A Day with the New Evinrude G2 200-hp Outboard

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evinrude g2

A honkin' big, brand-spanking-new Evinrude G2 on a pontoon boat? Heck yes.

I end up testing a lot of pontoon boats for boats.com, and though they aren’t exactly my own personal cup of tea, they do have a lot of redeeming features. In fact, if I had a house on a protected bay or lake, there’d probably be a pontoon in my personal fleet. Occasionally, I run across rocket-fast high-performance pontoons, which boast triple tubes and monster powerplants. Recently, during a day of shooting video boat reviews I stepped aboard an Aqua Patio 25—to discover it was powered by a pre-production model of one of the new Evinrude G2 outboards.

evinrude g2

A honkin’ big, brand-spanking-new Evinrude G2 on a pontoon boat? Heck yes.

Back in June I first mentioned the new G2 to FishGame readers (New Outboard Engine Breaks the Mold) but at that point in time, I hadn’t yet had the opportunity to really let loose and play with one. I did, however, give you all the technical details, development history, and specifics about the engines themselves. I won’t re-hash all that stuff now since you can go back and read the old blog if you want, and instead, will focus today on the real-world experience.

First, the bad: yes, two strokes still are a bit louder and cause more vibrations than comparably-sized four-strokes. And every now and again I got a whiff of exhaust, which almost never happens with modern four-strokes in good condition. The other down-side I encountered was an aggravating shifter, which beeps every time you go into and out of gear. I suppose this feature was developed with good intentions, so you knew for sure when you shifted. IMHO it’s very annoying, and truth be told, if you don’t know when a 200-hp outboard goes into or out of gear, you’re just not paying enough attention.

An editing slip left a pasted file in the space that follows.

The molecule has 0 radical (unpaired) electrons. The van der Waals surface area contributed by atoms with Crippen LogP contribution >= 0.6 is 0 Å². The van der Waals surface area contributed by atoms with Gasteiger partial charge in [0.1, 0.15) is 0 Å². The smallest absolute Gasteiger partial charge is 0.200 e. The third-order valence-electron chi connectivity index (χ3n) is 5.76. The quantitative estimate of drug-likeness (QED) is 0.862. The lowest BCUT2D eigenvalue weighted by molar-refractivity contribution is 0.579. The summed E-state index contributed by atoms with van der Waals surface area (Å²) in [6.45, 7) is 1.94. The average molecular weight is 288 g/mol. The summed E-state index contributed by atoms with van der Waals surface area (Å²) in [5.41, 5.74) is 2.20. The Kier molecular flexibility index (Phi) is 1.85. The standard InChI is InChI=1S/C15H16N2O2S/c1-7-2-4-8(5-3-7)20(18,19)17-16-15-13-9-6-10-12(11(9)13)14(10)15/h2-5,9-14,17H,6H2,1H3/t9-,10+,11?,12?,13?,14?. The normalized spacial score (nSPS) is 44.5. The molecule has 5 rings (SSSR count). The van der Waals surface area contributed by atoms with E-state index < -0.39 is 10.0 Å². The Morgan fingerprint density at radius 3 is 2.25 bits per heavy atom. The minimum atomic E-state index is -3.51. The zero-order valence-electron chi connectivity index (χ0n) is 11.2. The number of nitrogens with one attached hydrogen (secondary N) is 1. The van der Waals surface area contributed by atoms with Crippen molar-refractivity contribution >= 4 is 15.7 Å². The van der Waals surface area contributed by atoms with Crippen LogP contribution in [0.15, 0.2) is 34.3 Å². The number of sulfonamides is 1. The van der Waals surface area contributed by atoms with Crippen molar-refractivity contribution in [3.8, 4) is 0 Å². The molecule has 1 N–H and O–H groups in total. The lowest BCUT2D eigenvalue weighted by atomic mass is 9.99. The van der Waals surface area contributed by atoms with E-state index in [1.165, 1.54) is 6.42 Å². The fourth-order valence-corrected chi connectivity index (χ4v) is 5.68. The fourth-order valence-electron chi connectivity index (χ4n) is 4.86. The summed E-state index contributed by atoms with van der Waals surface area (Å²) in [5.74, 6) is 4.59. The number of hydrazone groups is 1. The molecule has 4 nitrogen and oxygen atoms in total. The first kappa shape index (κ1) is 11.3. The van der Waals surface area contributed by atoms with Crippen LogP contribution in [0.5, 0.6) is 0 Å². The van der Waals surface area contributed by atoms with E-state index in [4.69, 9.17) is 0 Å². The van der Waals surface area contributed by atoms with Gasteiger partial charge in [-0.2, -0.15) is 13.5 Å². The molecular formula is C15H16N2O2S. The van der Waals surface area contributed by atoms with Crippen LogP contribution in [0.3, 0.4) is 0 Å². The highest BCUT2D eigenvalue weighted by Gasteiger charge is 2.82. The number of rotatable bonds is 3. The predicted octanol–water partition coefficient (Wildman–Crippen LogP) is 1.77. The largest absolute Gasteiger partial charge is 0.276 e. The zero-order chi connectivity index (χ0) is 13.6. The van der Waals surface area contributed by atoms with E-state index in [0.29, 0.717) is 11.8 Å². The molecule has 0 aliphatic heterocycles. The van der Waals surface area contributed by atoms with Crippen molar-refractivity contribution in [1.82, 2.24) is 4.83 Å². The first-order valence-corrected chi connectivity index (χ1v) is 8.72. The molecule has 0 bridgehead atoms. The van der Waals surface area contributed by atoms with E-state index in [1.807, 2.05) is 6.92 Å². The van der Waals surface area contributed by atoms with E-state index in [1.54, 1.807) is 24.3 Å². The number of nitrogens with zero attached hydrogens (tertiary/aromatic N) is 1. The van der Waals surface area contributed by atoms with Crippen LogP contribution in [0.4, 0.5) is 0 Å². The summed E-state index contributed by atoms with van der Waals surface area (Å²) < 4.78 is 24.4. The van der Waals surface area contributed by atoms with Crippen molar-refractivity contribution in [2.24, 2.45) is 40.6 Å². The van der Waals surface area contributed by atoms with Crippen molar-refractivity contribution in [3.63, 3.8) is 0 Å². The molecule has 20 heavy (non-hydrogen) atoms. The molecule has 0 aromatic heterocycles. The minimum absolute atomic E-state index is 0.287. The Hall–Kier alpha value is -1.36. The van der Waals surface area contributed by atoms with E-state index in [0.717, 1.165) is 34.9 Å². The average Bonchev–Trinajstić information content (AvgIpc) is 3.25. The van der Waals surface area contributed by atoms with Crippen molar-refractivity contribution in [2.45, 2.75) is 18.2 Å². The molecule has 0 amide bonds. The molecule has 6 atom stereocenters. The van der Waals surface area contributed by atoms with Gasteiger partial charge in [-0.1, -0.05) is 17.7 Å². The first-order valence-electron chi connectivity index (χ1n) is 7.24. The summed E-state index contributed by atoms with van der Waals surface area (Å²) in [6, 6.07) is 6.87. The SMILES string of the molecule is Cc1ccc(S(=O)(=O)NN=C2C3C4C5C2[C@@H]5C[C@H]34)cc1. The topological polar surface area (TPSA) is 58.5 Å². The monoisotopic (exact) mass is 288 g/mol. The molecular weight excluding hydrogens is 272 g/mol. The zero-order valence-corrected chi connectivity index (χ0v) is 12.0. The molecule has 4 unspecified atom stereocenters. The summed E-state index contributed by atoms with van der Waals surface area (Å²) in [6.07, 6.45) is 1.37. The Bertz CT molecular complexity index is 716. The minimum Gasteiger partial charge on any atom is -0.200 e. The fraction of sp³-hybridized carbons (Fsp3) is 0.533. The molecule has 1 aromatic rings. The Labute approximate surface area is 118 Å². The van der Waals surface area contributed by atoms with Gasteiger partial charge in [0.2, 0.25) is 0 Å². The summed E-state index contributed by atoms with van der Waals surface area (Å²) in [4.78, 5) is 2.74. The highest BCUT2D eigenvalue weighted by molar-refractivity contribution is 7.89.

Now, for the good: Acceleration is, plain and simple, kick-ass. Hold on tight when you nail the throttle and warn your passengers to do the same, because pushing that throttle produces a neck-snapping hole shot. Both the top-end speeds and fuel economy that I observed were noticeably better than manufacturer-supplied numbers for a four-stroke competitor. I don’t want to quote the numbers directly and draw a firm comparison because the boats were loaded differently and run by different people in different conditions, but suffice it to say that the G2 posted better numbers across the board. And it was easy to get those numbers, because the gauges that go along with these engines display fuel flow right at the helm.

The bottom line? Whether a G2 is going to be the best pick for you is a call only you can make. But for guys who prioritize up-sides like red-hot acceleration, awesome fuel economy and two-stroke performance above sound and vibration levels, there’s a good chance the answer will be yes.

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